Documentary filmmaker Jennifer Fox unravels her own history of sexual abuse in The Tale, a sharp and harrowing account of stories and lies hidden away at the expense of innocence.
The truth of the story as far as Jennifer Fox (Laura Dern) knows, The Tale centres around the discovery of a school assignment recounting an experience had by the young Jenny with her riding teacher and her running coach, that she deemed “beautiful” at the time. It initiates an exploration of neglected memories and a distorted past life as Jenny, now in her 40s, grapples with her survival of sexual abuse at the hands of a middle-aged man. The Tale is distressing and compelling, a film for the #MeToo movement that reckons with personal relationships and inflicted trauma.
What is most interesting about The Tale is the way it interrogates the very faculty of memory, through tweaks and replays that alter the fabric of Jennifer’s story. The very first shift that occurs is maybe the most harrowing; that she had not accurately remembered something as seemingly determinable as how old she was when the abuse began. Our first introduction to the young Jenny is her at fifteen years old before the narrative retraces its steps and a younger girl appears, age thirteen. Isabelle Nélisse gives a poignant performance as this Jenny on the brink of what will come to define her life in ways she would refuse to examine for a long time.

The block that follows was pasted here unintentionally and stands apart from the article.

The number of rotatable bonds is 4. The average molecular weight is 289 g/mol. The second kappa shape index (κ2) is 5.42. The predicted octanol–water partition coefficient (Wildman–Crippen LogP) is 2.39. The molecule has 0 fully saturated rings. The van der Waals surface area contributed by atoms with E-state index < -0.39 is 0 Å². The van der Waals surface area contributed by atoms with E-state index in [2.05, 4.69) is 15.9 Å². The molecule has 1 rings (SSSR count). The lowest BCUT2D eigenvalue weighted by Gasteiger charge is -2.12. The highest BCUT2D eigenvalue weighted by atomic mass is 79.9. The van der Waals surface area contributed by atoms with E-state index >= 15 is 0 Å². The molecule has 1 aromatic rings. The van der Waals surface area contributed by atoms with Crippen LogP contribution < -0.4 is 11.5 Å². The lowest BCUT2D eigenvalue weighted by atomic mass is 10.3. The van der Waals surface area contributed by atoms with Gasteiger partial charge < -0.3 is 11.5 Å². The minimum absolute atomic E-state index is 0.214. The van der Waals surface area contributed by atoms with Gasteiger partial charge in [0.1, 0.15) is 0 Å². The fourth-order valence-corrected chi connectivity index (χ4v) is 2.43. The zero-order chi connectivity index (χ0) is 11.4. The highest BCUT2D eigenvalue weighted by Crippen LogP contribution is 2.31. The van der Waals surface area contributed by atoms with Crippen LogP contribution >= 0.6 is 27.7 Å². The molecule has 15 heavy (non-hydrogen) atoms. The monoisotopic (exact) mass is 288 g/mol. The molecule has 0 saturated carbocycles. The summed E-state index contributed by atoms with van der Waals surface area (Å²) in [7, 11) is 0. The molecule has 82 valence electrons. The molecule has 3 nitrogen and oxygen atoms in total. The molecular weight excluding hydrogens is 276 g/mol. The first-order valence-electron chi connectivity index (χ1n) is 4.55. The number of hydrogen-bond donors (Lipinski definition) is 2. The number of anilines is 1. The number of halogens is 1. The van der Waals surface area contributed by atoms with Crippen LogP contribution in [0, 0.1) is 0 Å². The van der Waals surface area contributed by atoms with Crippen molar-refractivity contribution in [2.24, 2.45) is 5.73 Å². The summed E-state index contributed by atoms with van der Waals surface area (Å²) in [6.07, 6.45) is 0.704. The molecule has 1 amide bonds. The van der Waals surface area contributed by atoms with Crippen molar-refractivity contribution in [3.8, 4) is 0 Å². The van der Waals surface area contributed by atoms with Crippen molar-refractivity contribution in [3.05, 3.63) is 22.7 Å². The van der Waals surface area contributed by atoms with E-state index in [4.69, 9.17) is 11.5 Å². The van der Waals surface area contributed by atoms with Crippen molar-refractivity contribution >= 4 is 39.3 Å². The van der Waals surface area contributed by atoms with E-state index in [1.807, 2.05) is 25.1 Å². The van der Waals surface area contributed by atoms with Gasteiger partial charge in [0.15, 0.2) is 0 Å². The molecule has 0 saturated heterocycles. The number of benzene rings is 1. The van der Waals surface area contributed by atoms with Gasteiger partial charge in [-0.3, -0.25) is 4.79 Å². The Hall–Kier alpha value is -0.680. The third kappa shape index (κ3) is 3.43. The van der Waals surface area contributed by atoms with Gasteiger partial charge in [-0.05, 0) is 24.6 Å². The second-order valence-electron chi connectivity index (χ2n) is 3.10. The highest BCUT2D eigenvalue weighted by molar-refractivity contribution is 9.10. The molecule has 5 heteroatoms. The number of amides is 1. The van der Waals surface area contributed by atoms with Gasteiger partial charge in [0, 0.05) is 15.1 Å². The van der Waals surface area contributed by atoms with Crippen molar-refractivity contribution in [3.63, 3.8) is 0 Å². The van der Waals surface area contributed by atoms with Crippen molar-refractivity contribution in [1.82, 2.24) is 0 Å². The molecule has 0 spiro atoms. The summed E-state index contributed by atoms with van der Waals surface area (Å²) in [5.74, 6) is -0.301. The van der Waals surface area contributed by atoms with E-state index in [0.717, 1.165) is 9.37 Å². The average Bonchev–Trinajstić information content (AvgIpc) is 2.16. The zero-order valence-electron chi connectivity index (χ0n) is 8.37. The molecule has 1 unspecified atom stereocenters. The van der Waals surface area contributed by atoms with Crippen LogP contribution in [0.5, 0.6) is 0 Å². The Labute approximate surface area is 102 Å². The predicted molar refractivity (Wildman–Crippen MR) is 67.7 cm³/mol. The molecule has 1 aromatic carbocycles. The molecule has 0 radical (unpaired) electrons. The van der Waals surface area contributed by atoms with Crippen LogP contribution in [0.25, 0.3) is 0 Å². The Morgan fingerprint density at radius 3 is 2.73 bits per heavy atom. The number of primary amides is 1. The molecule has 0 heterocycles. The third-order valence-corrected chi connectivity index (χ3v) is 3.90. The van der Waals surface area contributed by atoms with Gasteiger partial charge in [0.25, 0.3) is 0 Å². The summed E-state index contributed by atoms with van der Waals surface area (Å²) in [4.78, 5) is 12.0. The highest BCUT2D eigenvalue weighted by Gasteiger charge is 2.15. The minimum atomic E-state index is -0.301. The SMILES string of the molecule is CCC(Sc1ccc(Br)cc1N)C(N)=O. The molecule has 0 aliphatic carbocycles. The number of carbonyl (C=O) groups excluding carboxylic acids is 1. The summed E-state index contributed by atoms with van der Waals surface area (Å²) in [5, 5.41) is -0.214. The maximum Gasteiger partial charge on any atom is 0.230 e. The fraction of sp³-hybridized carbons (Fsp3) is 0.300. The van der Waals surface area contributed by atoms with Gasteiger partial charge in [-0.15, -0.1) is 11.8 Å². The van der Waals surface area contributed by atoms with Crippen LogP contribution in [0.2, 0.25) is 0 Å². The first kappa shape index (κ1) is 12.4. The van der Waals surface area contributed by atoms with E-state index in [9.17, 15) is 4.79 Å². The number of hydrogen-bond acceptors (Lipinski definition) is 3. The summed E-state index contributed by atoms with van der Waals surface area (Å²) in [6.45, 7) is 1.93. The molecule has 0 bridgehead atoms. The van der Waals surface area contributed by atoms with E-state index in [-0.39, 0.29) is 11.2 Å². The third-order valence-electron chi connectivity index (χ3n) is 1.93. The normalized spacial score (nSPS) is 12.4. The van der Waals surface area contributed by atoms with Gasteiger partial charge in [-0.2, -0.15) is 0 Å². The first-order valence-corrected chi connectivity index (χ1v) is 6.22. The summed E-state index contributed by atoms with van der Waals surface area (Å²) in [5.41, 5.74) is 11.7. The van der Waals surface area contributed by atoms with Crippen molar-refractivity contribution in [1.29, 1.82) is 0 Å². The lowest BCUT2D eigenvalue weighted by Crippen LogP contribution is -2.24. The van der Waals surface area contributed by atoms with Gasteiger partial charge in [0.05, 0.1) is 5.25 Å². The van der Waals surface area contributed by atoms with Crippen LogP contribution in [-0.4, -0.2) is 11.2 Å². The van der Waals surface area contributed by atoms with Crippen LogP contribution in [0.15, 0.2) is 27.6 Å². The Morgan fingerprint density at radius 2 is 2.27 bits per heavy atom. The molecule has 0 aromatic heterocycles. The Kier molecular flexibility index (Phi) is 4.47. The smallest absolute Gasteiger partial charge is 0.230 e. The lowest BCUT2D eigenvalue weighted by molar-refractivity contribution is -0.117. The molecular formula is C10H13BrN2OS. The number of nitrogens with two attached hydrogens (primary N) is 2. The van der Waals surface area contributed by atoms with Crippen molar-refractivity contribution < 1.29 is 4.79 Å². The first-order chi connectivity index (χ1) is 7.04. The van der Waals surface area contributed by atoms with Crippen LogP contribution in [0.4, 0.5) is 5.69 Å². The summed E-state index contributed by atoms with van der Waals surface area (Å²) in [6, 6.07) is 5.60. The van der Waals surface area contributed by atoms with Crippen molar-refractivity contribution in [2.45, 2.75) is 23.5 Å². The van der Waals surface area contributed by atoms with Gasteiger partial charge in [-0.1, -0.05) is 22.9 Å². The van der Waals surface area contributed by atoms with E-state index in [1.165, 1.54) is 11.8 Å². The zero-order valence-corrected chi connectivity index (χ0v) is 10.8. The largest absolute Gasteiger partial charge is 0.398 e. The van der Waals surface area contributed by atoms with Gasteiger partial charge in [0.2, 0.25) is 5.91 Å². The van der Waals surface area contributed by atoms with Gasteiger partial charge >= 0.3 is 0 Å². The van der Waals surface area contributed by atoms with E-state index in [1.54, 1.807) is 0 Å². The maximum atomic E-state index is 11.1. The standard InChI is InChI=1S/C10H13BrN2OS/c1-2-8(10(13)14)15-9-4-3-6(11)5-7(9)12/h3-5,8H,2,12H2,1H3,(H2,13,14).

These shifts occur throughout the film – Christmas becomes August, snow melts away, a fire goes out. This stylistic choice was, on the whole, subtly powerful, but a few methods of depicting the changes in memory were less enamouring and slightly clunky. Each little jump however, these fragments of her history, detail the ways trauma lingers and burrows into even the smallest of thoughts. At one point in the film, the older Jennifer quotes Joan Didion – “we tell ourselves stories in order to live” – and this seems to be the crux of the film and the way Fox explores her own experience.
Her own story is something that Jennifer must contend with against her younger self and this is something the film actualises in conversations between Dern and Nélisse, often heard in voice-overs or seen enacted in mirrors. It may be an obvious device but nonetheless it carries a very moving effect, the balance between Jenny as adult and child deeply exposed. Both actors delicately counter each other with considered and crafted performances. Jenny at thirteen begs with Jennifer in her 40s to stop picking away at their own life but she must persist.
It’s cathartic to witness her coming to terms with not just the fact of the abuse suffered but the highly personal sadness endured throughout her life. The Tale is a tragically important piece of work with a lingering sadness but also a profound sense of hope that we are now firmly embedded in times of interrogation and empowerment, a movement towards justice for the suffering and surviving.
Sundance London 2018 runs from 31 May-2 June at Picturehouse Central.